Xamarin.Forms is gaining momentum in the Xamarin world. It allows you to build beautiful, performant native apps for iOS, Android, and Windows. You create pages and views code once and have them rendered natively on all targeted platforms.

If you have dealt with Xamarin and iOS before, you are certainly aware of the feature that was introduce beginning iOS7: A single-page application shares the screen with the status bar. That means that the top of the displayed page will occupy the same space at the status bar, unless the application specifically compensate for it with extra padding. This extra padding at the top is however only required for iOS since Android and Windows Phone do not have this issue.

Instead of defining a Shared Asset Project with conditional compilation (very ugly in my opinion, please never use it!), Xamarin.Forms provides two methods on the static class Device named OnPlatform which allows you to execute code specific to a particular platform from your shared code! How amazing is that?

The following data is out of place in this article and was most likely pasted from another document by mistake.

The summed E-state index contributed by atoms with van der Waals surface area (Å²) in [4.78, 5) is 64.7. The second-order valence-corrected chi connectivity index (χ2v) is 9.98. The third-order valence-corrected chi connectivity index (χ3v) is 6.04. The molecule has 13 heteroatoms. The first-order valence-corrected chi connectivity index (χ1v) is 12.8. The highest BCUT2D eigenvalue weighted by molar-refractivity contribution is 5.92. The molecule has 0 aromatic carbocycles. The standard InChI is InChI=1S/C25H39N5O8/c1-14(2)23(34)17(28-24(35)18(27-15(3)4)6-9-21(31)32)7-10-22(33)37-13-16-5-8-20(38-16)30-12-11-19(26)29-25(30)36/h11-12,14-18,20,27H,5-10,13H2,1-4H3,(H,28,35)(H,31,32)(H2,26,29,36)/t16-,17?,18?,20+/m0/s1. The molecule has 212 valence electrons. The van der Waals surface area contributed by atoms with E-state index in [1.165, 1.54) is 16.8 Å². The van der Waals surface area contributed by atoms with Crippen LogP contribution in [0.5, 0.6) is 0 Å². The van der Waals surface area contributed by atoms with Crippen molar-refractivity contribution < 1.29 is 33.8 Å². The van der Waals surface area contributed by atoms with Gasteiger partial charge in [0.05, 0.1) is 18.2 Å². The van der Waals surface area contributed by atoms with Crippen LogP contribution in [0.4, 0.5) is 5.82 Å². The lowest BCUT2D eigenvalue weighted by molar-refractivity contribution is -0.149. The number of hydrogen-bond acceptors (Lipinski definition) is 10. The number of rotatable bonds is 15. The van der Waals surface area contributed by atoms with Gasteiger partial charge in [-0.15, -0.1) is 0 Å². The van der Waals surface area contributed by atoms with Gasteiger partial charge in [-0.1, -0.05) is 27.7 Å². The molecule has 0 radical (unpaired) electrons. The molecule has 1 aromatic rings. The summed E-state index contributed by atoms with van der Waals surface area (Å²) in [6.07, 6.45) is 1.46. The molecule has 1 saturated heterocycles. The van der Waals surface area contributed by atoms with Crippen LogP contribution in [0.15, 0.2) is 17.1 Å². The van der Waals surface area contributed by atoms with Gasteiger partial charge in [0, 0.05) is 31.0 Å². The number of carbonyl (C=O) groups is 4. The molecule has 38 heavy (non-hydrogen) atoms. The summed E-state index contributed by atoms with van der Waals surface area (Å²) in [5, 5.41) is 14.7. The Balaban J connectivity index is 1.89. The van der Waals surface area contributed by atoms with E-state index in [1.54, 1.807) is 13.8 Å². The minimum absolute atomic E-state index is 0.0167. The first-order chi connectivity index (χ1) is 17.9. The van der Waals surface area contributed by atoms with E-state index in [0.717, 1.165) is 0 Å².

Padding = new Thickness(0, Device.OnPlatform(iOS: 20, Android: 0, WinPhone: 0), 0, 0);
Device.OnPlatform(iOS: () =>
{
 Padding = new Thickness(0, 20, 0, 0);
});

In this variation, we are only executing an action if the target platform is iOS.

The Device.OnPlatform method is a very neat tool to tweak the UI depending on the target platform. However it does not have access to platform specific APIs. For that, the use of dependency injection is the way to go!